Alfred Hitchcock’s earlier work is sometimes sadly overlooked. He is known by many for his American films, and too right; Rear Window, Vertigo, Psycho and Rope are just some of his exceptional later films. Still, Alfred Hitchcock was an Essex boy. He began work in silent cinema with respected films such as The Lodger. Hitchcock’s work in the 1930s remains quintessentially British. The 39 Steps remains one of my favourites and Hitchcock returned to his British roots and mannerisms in the likes of Stage Fright in 1950. It is fascinating to me that one director can be viewed, simultaneously, as so British and so American. Hitchcock undoubtedly conquered the film industries of both countries and remains a major influence over film-makers on both sides of the Atlantic Ocean. His versatility to work in both America and Britain is blatantly obvious in The Man Who Knew Too Much, made in 1934 and remade by Hitchcock himself in 1956. The 1934 version takes place in Switzerland and London. When an English couple and their daughter take a skiing holiday they find themselves witnesses to a murder and plans for an upcoming assassination. Their daughter is then kidnapped in order to keep the couple silent and away from the police. The couple must try to find their daughter whilst also attempting to uncover the details of the upcoming murder attempt.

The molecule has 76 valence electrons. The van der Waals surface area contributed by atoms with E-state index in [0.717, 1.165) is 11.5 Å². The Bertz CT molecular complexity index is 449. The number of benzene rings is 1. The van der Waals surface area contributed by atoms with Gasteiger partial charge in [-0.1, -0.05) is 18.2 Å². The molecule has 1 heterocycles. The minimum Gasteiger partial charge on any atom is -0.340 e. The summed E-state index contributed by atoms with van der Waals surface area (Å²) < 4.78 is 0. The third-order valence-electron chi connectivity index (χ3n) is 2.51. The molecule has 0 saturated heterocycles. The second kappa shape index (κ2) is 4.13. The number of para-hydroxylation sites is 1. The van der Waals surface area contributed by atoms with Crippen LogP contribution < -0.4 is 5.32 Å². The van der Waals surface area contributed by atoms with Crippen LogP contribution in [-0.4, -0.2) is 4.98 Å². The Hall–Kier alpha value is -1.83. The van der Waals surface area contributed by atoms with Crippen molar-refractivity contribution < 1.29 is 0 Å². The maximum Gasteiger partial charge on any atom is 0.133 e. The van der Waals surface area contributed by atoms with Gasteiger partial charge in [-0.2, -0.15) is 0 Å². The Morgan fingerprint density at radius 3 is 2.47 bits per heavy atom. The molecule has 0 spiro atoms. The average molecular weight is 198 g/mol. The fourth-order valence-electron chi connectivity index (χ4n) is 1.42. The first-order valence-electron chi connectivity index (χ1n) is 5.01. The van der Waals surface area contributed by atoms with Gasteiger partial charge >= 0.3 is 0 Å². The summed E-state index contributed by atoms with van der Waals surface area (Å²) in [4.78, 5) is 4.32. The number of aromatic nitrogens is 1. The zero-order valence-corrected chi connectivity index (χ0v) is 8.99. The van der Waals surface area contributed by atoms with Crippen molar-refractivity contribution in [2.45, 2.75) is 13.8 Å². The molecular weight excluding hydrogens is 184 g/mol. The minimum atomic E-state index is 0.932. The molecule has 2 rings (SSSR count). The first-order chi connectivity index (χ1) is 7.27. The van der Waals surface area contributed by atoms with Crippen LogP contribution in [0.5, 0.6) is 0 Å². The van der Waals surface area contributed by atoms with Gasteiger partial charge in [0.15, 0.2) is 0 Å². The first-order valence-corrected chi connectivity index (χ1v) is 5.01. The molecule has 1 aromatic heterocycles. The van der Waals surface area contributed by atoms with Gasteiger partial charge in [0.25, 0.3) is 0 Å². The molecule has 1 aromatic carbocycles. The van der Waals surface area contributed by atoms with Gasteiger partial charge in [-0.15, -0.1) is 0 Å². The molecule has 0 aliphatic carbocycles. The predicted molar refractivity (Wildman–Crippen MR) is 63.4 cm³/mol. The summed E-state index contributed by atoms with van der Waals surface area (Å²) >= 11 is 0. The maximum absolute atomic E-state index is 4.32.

The performances remain one of the film’s key elements that make it so charming and old-fashioned. The characters are all rather eccentric and out of date. Peter Lorre plays the film’s iconic villain, Abbott, who is both sinister and just a little bit silly. The actors move through the space unnaturally, delivering their lines rather stiffly. This all makes for a thoroughly enjoyable film; yes, it is dated and rather amateur but it has a lot of character and originality. The best scenes involve Leslie Banks, who plays the husband and father, Lawrence, on the hunt for his daughter’s kidnappers. These scenes are well choreographed, suspenseful and exciting. The film gradually builds to a dramatic climax in the Albert Hall. The piece is at its weakest in the closing twenty minutes. Following the dramatic events at the concert hall, the film descends into a shoot out that is far too drawn out and, sadly, just a little dull. Hitchcock himself preferred his original version of the film because of its flaws. The remake allowed Hitchcock to correct and extend parts of his story as well as americanising it. Viewing the original, however problematic it may be, remains an endearing experience. This is a film with flaws but it’s a film with a hell of a lot of charm.
Thanks for reading and let’s all keep supporting our beloved film industry.